9 I looked up again and saw two women come soaring with the wind in their wings—they had wings like those of a stork—and carry off the tub between earth and sky.
va-e-SA ay-NAI va-AY-re v’-hi-NAY sh’-TA-yim na-SHEEM yo-tz’-OT v’-RU-akh b’-khan-fay-HEM v’-la-HAY-nah kh’-na-FA-yim k’-khan-FAY ha-kha-see-DAH va-ti-SE-nah et HA-ay-FAH BAYN ha-A-retz u-VAYN ha-sha-MA-yim
ט וָאֶשָּׂא עֵינַי וָאֵרֶא וְהִנֵּה שְׁתַּיִם נָשִׁים יוֹצְאוֹת וְרוּחַ בְּכַנְפֵיהֶם וְלָהֵנָּה כְנָפַיִם כְּכַנְפֵי הַחֲסִידָה וַתִּשֶּׂאנָה אֶת־הָאֵיפָה בֵּין הָאָרֶץ וּבֵין הַשָּׁמָיִם׃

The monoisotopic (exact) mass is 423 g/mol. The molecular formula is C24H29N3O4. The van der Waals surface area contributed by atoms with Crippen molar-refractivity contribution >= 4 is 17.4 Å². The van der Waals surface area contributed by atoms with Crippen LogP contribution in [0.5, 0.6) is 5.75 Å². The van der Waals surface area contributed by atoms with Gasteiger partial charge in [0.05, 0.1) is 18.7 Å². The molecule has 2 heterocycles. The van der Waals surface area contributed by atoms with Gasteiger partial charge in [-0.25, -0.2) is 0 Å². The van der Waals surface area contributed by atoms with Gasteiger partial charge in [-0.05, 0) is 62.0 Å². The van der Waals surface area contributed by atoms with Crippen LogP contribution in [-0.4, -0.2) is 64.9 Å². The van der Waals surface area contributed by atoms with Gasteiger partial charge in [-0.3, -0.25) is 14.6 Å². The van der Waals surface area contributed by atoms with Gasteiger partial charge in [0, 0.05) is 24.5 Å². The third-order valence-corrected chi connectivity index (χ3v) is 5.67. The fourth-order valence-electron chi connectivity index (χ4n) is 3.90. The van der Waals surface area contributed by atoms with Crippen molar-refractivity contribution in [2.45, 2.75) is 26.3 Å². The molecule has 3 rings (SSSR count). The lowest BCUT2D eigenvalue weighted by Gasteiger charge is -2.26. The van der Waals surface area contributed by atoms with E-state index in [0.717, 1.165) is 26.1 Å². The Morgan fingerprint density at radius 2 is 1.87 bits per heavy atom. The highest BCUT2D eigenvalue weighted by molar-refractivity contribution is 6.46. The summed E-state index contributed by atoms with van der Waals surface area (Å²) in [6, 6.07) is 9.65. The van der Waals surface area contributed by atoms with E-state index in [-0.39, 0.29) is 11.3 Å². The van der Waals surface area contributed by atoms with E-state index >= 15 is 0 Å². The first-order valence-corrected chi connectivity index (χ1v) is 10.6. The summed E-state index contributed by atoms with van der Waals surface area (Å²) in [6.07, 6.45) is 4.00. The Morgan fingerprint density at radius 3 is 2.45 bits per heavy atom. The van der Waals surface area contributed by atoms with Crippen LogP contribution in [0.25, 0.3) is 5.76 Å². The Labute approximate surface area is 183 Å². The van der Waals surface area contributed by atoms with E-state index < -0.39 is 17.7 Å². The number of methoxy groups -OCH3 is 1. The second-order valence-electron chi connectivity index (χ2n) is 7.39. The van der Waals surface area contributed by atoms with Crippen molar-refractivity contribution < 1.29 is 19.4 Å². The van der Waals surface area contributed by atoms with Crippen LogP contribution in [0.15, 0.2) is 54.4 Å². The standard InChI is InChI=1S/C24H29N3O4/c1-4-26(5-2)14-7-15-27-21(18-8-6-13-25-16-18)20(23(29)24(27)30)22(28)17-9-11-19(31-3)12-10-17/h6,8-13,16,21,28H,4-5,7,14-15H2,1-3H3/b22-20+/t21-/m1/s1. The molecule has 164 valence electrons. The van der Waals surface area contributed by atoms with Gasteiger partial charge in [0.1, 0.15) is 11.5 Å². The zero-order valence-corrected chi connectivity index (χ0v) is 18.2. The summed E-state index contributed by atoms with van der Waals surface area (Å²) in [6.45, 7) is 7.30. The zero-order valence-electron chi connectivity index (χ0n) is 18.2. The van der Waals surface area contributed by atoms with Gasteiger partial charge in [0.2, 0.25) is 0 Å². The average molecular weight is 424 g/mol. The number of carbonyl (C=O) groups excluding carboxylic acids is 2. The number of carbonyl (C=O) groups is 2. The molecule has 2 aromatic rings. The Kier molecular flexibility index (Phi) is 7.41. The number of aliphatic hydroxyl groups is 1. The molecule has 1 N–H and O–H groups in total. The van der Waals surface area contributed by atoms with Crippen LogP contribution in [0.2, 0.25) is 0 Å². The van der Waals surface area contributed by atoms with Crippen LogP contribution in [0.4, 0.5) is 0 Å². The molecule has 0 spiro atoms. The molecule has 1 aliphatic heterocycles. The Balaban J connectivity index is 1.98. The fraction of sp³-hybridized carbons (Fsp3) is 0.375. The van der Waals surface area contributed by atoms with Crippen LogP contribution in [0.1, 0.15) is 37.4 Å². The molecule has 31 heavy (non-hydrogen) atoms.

5:9 And saw two women come soaring with the wind
Zecharya has a fantastic vision of a woman, who personifies evil, being thrust into a basket that is sealed with lead. She is then carried by two other women, portrayed as angels, who expel her from the Beit Hamikdash and carry her away to Babylonia. Some take this to symbolize the removal of the Babylonian cult, which worshipped the goddess Ishtar, from the Land of Israel. The Talmud (Kiddushin 49b) symbolically identifies these two women as pride and hypocrisy, who, together with evil, find themselves exiled from the Holy Land and sent to Babylonia.